Posted by HSMP Forum at 10/16/2013 5:55 PM |
It is important for immigrants and British citizens to be aware of this proposed law and possible repercussions it may have for them and / or their family members.
Summary of the Bill and some of the notable changes are discussed below:
The Bill is in 7 parts.
Part 1 is concerned with removals of persons who are staying unlawfully in the UK. It replaces section 10 of the Immigration and Asylum Act 1999 (IAA 1999). S.10 (2) of the IAA 1999 ensured removal direction does not affect an overstayer who made an application under s.9 of the IAA 1999, but this would not be applicable once the new law comes into force. Therefore, arguably this is going to affect overstayers as much as illegal immigrants in the UK or someone who has allegedly obtained leave by deception or someone whose leave expired. Currently, there are separate powers depending on whether a person is an illegal entrant, overstayer etc. which arguably is more sensible but this Bill tries to treat all those who do not have a leave to enter or remain in the same manner. It is likely that genuine people may be affected by this change, for e.g. someone who made an invalid application and becomes an overstayer.
Schedule 1 (enforcement powers) of Part 1 gives further powers to immigration and police officers to search individuals, for e.g. at paragraph 2, it states about searching a person, who is detained, if there are reasonable grounds to believe concealment of anything which may be used to cause physical injury or escape from legal custody. It is just short of intimate search.
Paragraph 3 of schedule 1 also gives further powers to immigration officers in entering and searching premises without a constable.
The Bill also provides further powers to obtain biometric information from non-European family members of European nationals and those applying for British nationality in order to verify their identity and immigration status.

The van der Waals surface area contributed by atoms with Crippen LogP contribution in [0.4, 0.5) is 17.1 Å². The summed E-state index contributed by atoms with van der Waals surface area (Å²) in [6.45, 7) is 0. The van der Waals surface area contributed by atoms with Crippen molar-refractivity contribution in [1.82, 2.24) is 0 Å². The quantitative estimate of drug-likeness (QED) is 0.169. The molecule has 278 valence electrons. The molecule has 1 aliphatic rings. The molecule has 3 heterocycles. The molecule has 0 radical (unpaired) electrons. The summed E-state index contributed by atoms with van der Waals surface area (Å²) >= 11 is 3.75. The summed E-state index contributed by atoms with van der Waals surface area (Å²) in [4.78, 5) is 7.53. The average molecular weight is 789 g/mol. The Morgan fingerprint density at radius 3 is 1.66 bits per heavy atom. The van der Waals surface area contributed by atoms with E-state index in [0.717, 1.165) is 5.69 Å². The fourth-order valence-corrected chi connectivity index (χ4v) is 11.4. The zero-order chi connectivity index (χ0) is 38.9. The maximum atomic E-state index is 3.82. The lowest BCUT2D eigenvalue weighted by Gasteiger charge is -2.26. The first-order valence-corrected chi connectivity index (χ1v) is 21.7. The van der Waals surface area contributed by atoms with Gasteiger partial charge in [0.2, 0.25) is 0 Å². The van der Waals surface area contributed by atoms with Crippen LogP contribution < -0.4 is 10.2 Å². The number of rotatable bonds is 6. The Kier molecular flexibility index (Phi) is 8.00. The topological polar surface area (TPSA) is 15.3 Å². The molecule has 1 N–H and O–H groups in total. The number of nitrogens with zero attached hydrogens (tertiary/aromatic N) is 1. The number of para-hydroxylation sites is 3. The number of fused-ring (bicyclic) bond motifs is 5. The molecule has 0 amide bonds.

Clause 3, Part 1 of the Bill limits the ability of individuals, who are detained and awaiting removal from the UK, to be released on bail. It also makes provision preventing repeat bail applications. It especially gives some arbitrary powers to the Home Secretary by ensuring that a person is denied bail if she does not give her consent, in circumstances where there are existing directions in place for removal of the person within 14 days.
Part 2 is concerned with appeals. Clause 11 replaces section 82 of the Nationality, Immigration and Asylum Act 2002 (NIA Act 2002). The government wants a blanket removal of current appeal rights for refusals of entry, refusals to vary leave to enter and remain and decisions to remove and deport. If the Bill becomes law then right of appeal to the tribunal will only be available for those protected by the European Convention on Human Rights (ECHR) or Refugee Convention, such as protection claim’ (i.e. a claim for refugee status or humanitarian protection), refusal of a human rights claim or a decision to revoke a person’s protection status. Further, section 84 of the NIA Act 2002 is to be replaced with limited grounds of appeal, such as, where removal breaches refugee convention or humanitarian protection or where the removal will be unlawful under section 6 of the Human Rights Act 1998. Immigrants would not be able to appeal under the ground that ‘the decision is not in accordance with immigration rules’ or even in circumstances where the decision is unlawful due to discrimination by public authority. And that is not all, the part substitution of s. 85 (5) of the NIA Act 2002 means that the Tribunal may not consider a new matter unless the Secretary of State has given the Tribunal her “consent” to do so.
The removal of appeal rights overall will be very unfair for immigrants in circumstances where even though they may have a good case but removal of the appeal rights means that they need to instead go for an expensive judicial review to challenge a refusal. In short, the government wants to remove immigrants’ access to justice.
Clause 12 further states that a protection claim or human rights claim appeal cannot be brought within the UK if the Home Secretary certifies that the claim is clearly unfounded or the person can be removed to a safe third country. This is usually the approach of Home Secretary in most cases which are successfully challenged in tribunals but the new law means no possibility of challenging the same and may allow the Home Secretary to carry out her unlawful act in breach of international laws.